We all were up, according to habit, about daylight, with horses saddled, having staid near Stute’s house for the night. In reply to a summons from Grant, Lee has sent in a note to say that he would meet Grant at ten a.m. to confer on measures for peace. The Lieutenant-General answered that he had no authority in the premises and refused the interview; but repeated his offer to accept the army’s surrender on parole. Indeed, we suspected his affairs were from bad to worse, for last night we could hear, just at sunset, the distant cannon of Sheridan. He, with his cavalry, had made a forced march on Appomattox Station, where he encountered the head of the Rebel column (consisting, apparently, for the most part of artillery), charged furiously on it, and took twenty cannon and 1000 prisoners; and checked its progress for that night, during which time the 24th and 5th Corps, by strenuous marching, came up and formed line of battle quite across the Lynchburg road, west of Appomattox C.H. Betimes this morning, the enemy, thinking that nothing but cavalry was in their front, advanced to cut their way through, and were met by the artillery and musketry of two corps in position—(Ah! there goes a band playing “Dixie” in mockery. It is a real carnival!) This seems to have struck them with despair. Their only road blocked in front, and Humphreys’s skirmishers dogging their footsteps! Well, we laid the General in his ambulance (he has been sick during the whole week, though now much better) and at 6.30 a.m. the whole Staff was off, at a round trot—(90 miles have I trotted and galloped after that Lee, and worn holes in my pantaloons, before I could get him to surrender!). An hour after, we came on the 6th Corps streaming into the main road from the upper one. A little ahead of this we halted to talk with General Wright. At 10.30 came, one after the other, two negroes, who said that some of our troops entered Lynchburg yesterday; and that Lee was now cut off near Appomattox Court House. This gave us new wings! An aide-de-camp galloped on, to urge Humphreys to press the pursuit, and all waggons were ordered out of the road, that the 6th Corps might close in immediately on his rear. Away went the General again, full tilt, along the road crowded by the infantry, every man of whom was footing it, as if a lottery prize lay just ahead! A bugler trotted ahead, blowing to call the attention of the troops, while General Webb followed, crying, “Give way to the right! Give way to the right!” Thus we ingeniously worked our way, amid much pleasantry. “Fish for sale!” roared one doughboy. “Yes,” joined in a pithy comrade, “and a tarnation big one, too!” The comments on the General were endless. “That’s Meade.” “Yes, that’s him.” “Is he sick?” “I expect he is; he looks kinder wild!” “Guess the old man hain’t had much sleep lately.” The heavy artillery firing we had earlier heard, now had suddenly ceased, and there was a perfect stillness—a suspicious circumstance that gave us new hope. Somewhat before noon we got to General Humphreys, some five miles east of the Court House and at the very head of his men. He reported that he had just struck the enemy’s skirmish line, and was preparing to drive them back. At that moment an officer rode up and said the enemy were out with a white flag. “They shan’t stop me!” retorted the fiery H.; “receive the message but push on the skirmishers!” Back came the officer speedily, with a note. General Lee stated that General Ord had agreed to a suspension of hostilities, and he should ask for the same on this end of the line. “Hey! what!” cried General Meade, in his harsh, suspicious voice, “I have no sort of authority to grant such suspension. General Lee has already refused the terms of General Grant. Advance your skirmishers, Humphreys, and bring up your troops. We will pitch into them at once!” But lo! here comes now General Forsyth, who had ridden through the Rebel army, from General Sheridan (under a flag), and who now urged a brief suspension. “Well,” said the General, “in order that you may get back to Sheridan, I will wait till two o’clock, and then, if I get no communication from General Lee, I shall attack!” So back went Forsyth, with a variety of notes and despatches. We waited, not without excitement, for the appointed hour. Meantime, negroes came in and said the Rebel pickets had thrown down their muskets and gone leisurely to their main body; also that the Rebels were “done gone give up.” Presently, the General pulled out his watch and said: “Two o’clock—no answer—go forward.” But they had not advanced far, before we saw a Rebel and a Union officer coming in. They bore an order from General Grant to halt the troops. Major Wingate, of General Lee’s Staff, was a military-looking man, dressed in a handsome grey suit with gold lace, and a gold star upon the collar. He was courageous, but plainly mortified to the heart. “We had done better to have burnt our whole train three days ago”; he said bitterly. “In trying to save a train, we have lost an army!” And there he struck the pith of the thing. And so we continued to wait till about five, during which time General Humphreys amused us with presents of Confederate notes, of which we found a barrel full (!) in the Rebel waggons. It was a strange spectacle, to see the officers laughing and giving each other $500 notes of a government that has been considered as firmly established by our English friends!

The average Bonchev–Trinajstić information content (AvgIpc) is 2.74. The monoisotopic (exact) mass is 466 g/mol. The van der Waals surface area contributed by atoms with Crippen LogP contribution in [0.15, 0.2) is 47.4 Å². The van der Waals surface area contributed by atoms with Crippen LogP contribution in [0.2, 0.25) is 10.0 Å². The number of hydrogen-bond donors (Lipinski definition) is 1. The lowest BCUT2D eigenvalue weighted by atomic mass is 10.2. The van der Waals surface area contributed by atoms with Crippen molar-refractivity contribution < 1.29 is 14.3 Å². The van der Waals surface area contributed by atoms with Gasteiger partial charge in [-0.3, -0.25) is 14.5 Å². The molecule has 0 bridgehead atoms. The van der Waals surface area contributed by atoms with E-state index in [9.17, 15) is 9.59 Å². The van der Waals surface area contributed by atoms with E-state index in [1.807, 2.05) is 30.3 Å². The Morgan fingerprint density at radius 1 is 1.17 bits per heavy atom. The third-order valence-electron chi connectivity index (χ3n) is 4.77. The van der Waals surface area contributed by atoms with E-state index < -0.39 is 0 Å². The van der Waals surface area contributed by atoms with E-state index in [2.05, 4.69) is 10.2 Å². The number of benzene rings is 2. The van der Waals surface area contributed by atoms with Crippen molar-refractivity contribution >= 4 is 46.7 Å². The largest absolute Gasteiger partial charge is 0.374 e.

About five came Major Pease. Headed by General Webb, we gave three cheers, and three more for General Meade. Then he mounted and rode through the 2d and 6th Corps. Such a scene followed as I can never see again. The soldiers rushed, perfectly crazy, to the roadside, and there crowding in dense masses, shouted, screamed, yelled, threw up their hats and hopped madly up and down! The batteries were run out and began firing, the bands played, the flags waved. The noise of the cheering was such that my very ears rang. And there was General Meade galloping about and waving his cap with the best of them! Poor old Robert Lee! His punishment is too heavy—to hear those cheers, and to remember what he once was! My little share of this work is done. God willing, before many weeks, or even days, I shall be at home, to campaign no more.